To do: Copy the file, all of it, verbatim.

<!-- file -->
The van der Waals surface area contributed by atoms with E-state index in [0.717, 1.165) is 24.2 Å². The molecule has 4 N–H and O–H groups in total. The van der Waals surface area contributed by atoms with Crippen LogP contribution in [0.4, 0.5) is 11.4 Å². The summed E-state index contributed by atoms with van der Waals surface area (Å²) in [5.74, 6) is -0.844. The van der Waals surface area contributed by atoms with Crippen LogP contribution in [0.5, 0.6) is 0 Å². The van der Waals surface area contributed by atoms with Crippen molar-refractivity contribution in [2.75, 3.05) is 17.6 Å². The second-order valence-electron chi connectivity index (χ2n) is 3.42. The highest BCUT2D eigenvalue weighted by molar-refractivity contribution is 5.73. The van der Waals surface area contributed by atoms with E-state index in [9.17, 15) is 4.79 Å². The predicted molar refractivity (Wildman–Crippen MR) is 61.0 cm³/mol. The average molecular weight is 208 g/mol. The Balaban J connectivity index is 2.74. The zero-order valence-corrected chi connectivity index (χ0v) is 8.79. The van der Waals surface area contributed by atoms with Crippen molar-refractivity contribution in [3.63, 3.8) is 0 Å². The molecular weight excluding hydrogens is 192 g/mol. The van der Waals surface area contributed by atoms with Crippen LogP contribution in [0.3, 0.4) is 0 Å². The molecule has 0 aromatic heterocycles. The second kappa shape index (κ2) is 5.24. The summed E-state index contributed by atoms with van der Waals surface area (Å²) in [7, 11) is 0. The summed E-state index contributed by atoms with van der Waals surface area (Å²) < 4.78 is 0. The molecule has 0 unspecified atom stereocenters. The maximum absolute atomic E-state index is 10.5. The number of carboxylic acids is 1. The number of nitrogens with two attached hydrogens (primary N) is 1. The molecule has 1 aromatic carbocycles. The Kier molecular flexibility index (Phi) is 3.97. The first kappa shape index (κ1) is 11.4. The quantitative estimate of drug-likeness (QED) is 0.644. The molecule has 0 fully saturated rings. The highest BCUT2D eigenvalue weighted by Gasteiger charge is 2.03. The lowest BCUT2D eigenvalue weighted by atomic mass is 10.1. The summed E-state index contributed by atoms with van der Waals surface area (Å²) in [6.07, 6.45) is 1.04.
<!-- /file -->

The van der Waals surface area contributed by atoms with E-state index in [0.717, 1.165) is 24.2 Å². The molecule has 4 N–H and O–H groups in total. The van der Waals surface area contributed by atoms with Crippen LogP contribution in [0.4, 0.5) is 11.4 Å². The summed E-state index contributed by atoms with van der Waals surface area (Å²) in [5.74, 6) is -0.844. The van der Waals surface area contributed by atoms with Crippen LogP contribution in [0.5, 0.6) is 0 Å². The van der Waals surface area contributed by atoms with Crippen molar-refractivity contribution in [2.75, 3.05) is 17.6 Å². The second-order valence-electron chi connectivity index (χ2n) is 3.42. The highest BCUT2D eigenvalue weighted by molar-refractivity contribution is 5.73. The van der Waals surface area contributed by atoms with E-state index in [9.17, 15) is 4.79 Å². The predicted molar refractivity (Wildman–Crippen MR) is 61.0 cm³/mol. The average molecular weight is 208 g/mol. The Balaban J connectivity index is 2.74. The zero-order valence-corrected chi connectivity index (χ0v) is 8.79. The van der Waals surface area contributed by atoms with Crippen molar-refractivity contribution in [3.63, 3.8) is 0 Å². The molecular weight excluding hydrogens is 192 g/mol. The van der Waals surface area contributed by atoms with Crippen LogP contribution in [0.3, 0.4) is 0 Å². The molecule has 0 aromatic heterocycles. The second kappa shape index (κ2) is 5.24. The summed E-state index contributed by atoms with van der Waals surface area (Å²) in [7, 11) is 0. The summed E-state index contributed by atoms with van der Waals surface area (Å²) < 4.78 is 0. The molecule has 0 unspecified atom stereocenters. The maximum absolute atomic E-state index is 10.5. The number of carboxylic acids is 1. The number of nitrogens with two attached hydrogens (primary N) is 1. The molecule has 1 aromatic carbocycles. The Kier molecular flexibility index (Phi) is 3.97. The first kappa shape index (κ1) is 11.4. The quantitative estimate of drug-likeness (QED) is 0.644. The molecule has 0 fully saturated rings. The highest BCUT2D eigenvalue weighted by Gasteiger charge is 2.03. The lowest BCUT2D eigenvalue weighted by atomic mass is 10.1. The summed E-state index contributed by atoms with van der Waals surface area (Å²) in [6.07, 6.45) is 1.04.